Closing arguments in the Darrell Brooks case began on Tuesday, Oct. 25, as Brooks stood trial for allegedly killing six people and injuring many more at a November 2021 Christmas parade in Waukesha, Wis.
Judge Jennifer Dorow gave the jury their instructions on Tuesday, Oct. 25, and then called a lunch break, per WISN-TV. The trial resumed the trial at 2 p.m. ET, but before Dorow brought the jury back, Brooks — who has been disruptive throughout the trial — said that he was going to “inform the jury of the truth, their rights, and their duty,” and he refused to be quiet. Dorow moved him to another courtroom, and District Attorney Sue Opper began the prosecution’s closing argument at 2:57 p.m.
How to watch the Darrell Brooks case.
Who is Darrell Brooks?
Brooks, 40, is accused of driving his SUV into a crowd at a Waukesha Christmas parade on Nov. 21, 2021, as he allegedly fled the scene of a fight, according to WISN-TV. His SUV plowed through a police barricade and onto the parade route, and a police officer fired upon the vehicle in an effort to get Brooks to stop.
The six people who died in the incident were 8-year-old Jackson Sparks, 52-year-old Jane Kulich, 52-year-old Tamara Durand, 71-year-old Leanna Owen, 79-year-old Virginia Sorenson, and 81-year-old Wilhelm Hospel.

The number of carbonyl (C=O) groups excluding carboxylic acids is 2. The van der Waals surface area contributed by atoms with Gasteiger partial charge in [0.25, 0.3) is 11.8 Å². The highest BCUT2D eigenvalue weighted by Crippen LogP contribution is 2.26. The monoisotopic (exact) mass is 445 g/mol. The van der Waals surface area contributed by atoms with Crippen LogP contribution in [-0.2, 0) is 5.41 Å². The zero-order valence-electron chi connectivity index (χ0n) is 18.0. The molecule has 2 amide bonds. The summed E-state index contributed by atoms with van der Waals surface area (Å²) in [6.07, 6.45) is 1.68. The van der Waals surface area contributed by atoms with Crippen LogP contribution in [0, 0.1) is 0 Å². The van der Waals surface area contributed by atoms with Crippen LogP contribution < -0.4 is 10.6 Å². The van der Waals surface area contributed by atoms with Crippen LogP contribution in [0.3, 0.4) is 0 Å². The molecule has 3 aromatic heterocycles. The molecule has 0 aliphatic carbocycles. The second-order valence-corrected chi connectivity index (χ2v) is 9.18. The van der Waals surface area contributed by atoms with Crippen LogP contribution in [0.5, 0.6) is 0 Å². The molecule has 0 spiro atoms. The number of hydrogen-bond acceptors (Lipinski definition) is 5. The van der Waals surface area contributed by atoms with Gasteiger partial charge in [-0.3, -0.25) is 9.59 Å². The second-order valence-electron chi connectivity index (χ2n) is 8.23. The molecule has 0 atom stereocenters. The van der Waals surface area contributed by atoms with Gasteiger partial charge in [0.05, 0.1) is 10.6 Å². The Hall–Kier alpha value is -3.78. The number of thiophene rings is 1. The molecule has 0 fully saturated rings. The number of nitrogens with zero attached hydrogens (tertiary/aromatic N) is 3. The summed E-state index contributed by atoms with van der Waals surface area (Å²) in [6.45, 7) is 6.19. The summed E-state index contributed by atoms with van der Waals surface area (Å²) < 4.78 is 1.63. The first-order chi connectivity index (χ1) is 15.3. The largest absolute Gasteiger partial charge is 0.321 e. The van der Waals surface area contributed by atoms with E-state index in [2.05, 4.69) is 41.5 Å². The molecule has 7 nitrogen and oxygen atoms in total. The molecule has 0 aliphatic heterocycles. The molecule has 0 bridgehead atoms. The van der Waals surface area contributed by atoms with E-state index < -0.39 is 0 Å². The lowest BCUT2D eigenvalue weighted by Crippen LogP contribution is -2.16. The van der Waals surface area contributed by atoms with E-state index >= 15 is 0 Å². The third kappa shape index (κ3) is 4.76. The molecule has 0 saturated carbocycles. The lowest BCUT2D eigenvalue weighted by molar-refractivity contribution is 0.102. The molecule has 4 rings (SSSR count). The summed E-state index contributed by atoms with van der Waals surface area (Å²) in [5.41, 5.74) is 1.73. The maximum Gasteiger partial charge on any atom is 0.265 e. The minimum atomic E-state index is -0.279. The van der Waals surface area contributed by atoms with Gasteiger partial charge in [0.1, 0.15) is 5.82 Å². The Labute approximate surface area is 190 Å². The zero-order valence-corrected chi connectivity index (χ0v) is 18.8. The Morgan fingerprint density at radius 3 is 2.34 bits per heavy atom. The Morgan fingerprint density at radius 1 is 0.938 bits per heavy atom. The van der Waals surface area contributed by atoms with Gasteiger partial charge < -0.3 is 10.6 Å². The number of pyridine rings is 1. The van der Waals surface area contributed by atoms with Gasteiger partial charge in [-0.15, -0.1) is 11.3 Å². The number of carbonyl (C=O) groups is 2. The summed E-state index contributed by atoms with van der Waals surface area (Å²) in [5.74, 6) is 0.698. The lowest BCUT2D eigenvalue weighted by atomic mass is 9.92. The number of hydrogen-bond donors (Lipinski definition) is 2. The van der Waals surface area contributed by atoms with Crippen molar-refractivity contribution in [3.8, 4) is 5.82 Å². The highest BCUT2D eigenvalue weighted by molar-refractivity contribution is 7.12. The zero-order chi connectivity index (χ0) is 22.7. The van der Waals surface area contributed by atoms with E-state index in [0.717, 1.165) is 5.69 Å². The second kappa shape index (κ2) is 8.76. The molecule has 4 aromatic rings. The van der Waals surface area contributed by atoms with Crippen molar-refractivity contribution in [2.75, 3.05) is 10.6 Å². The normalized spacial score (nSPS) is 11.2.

Brooks previously pleaded not guilty by reason of mental defect but later changed his plea to not guilty.
He also has a criminal record spanning decades, including arrests for sexual abuse, drugs, battery, and domestic abuse, according to NBC News.
In his opening statement, a tearful Brooks said that the “incident” was “not planned” and “not intentional,” according to Fox 6 in Milwaukee.
“I pray that your eyes and ears remain as open as possible,” he told the jury. “I understand that you alone decide this case, this matter. The power is in your hands – all of you – to determine for yourself what truth is. Thank you.”
What charges does he face?
Brooks faces 76 counts in all, according to WISN-TV: six counts of first-degree intentional homicide, 61 counts of recklessly endangering safety, six counts of hit-and-and-run causing death, two counts of felony bail jumping, and one count of battery. Wisconsin Public Radio reports of the homicide counts carries a mandatory life sentence.
Of the 15 jurors who have sat through the trial, a random three will be chosen as alternates before deliberation, and the 12 remaining jurors will be sequestered, according to WPR. And because the jury must consider each charge separately, Dorow speculates the jury will take time coming to a verdict.